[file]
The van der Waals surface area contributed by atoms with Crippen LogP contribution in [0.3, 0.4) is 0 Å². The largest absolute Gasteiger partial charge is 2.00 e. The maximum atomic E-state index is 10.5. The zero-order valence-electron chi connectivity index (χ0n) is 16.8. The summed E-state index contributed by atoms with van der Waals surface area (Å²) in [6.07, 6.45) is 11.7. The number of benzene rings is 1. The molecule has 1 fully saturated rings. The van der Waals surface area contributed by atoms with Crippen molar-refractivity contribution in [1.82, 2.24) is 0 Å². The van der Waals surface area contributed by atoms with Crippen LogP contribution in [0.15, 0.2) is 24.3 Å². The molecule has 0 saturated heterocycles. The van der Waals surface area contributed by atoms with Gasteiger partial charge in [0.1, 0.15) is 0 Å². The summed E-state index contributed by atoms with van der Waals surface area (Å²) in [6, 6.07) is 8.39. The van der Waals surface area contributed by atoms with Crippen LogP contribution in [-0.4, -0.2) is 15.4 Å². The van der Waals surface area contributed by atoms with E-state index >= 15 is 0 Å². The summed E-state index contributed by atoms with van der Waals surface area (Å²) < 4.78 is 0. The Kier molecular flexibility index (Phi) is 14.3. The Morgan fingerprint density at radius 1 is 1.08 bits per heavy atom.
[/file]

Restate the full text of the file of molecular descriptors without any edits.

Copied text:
The van der Waals surface area contributed by atoms with Crippen LogP contribution in [0.3, 0.4) is 0 Å². The largest absolute Gasteiger partial charge is 2.00 e. The maximum atomic E-state index is 10.5. The zero-order valence-electron chi connectivity index (χ0n) is 16.8. The summed E-state index contributed by atoms with van der Waals surface area (Å²) in [6.07, 6.45) is 11.7. The number of benzene rings is 1. The molecule has 1 fully saturated rings. The van der Waals surface area contributed by atoms with Crippen molar-refractivity contribution in [1.82, 2.24) is 0 Å². The van der Waals surface area contributed by atoms with Crippen LogP contribution in [0.15, 0.2) is 24.3 Å². The molecule has 0 saturated heterocycles. The van der Waals surface area contributed by atoms with Gasteiger partial charge in [0.1, 0.15) is 0 Å². The summed E-state index contributed by atoms with van der Waals surface area (Å²) in [6, 6.07) is 8.39. The van der Waals surface area contributed by atoms with Crippen LogP contribution in [-0.4, -0.2) is 15.4 Å². The van der Waals surface area contributed by atoms with E-state index >= 15 is 0 Å². The summed E-state index contributed by atoms with van der Waals surface area (Å²) < 4.78 is 0. The Kier molecular flexibility index (Phi) is 14.3. The Morgan fingerprint density at radius 1 is 1.08 bits per heavy atom.